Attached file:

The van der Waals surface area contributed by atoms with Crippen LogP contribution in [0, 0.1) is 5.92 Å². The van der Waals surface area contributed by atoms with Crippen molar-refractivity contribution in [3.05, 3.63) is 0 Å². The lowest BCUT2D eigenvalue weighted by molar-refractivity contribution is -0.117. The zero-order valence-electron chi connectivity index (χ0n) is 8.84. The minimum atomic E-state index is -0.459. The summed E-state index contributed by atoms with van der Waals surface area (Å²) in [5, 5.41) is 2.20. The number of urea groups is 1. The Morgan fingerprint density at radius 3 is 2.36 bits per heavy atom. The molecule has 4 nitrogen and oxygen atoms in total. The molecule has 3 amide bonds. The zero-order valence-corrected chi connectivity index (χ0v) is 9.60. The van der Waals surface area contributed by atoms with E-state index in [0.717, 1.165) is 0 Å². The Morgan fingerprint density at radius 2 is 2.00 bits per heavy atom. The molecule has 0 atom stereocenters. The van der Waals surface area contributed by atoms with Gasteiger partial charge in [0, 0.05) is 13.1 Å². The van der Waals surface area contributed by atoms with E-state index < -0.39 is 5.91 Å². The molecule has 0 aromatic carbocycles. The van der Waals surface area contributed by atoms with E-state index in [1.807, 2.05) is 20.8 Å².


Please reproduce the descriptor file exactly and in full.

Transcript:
The van der Waals surface area contributed by atoms with Crippen LogP contribution in [0, 0.1) is 5.92 Å². The van der Waals surface area contributed by atoms with Crippen molar-refractivity contribution in [3.05, 3.63) is 0 Å². The lowest BCUT2D eigenvalue weighted by molar-refractivity contribution is -0.117. The zero-order valence-electron chi connectivity index (χ0n) is 8.84. The minimum atomic E-state index is -0.459. The summed E-state index contributed by atoms with van der Waals surface area (Å²) in [5, 5.41) is 2.20. The number of urea groups is 1. The Morgan fingerprint density at radius 3 is 2.36 bits per heavy atom. The molecule has 4 nitrogen and oxygen atoms in total. The molecule has 3 amide bonds. The zero-order valence-corrected chi connectivity index (χ0v) is 9.60. The van der Waals surface area contributed by atoms with E-state index in [0.717, 1.165) is 0 Å². The Morgan fingerprint density at radius 2 is 2.00 bits per heavy atom. The molecule has 0 atom stereocenters. The van der Waals surface area contributed by atoms with Gasteiger partial charge in [0, 0.05) is 13.1 Å². The van der Waals surface area contributed by atoms with E-state index < -0.39 is 5.91 Å². The molecule has 0 aromatic carbocycles. The van der Waals surface area contributed by atoms with E-state index in [1.807, 2.05) is 20.8 Å².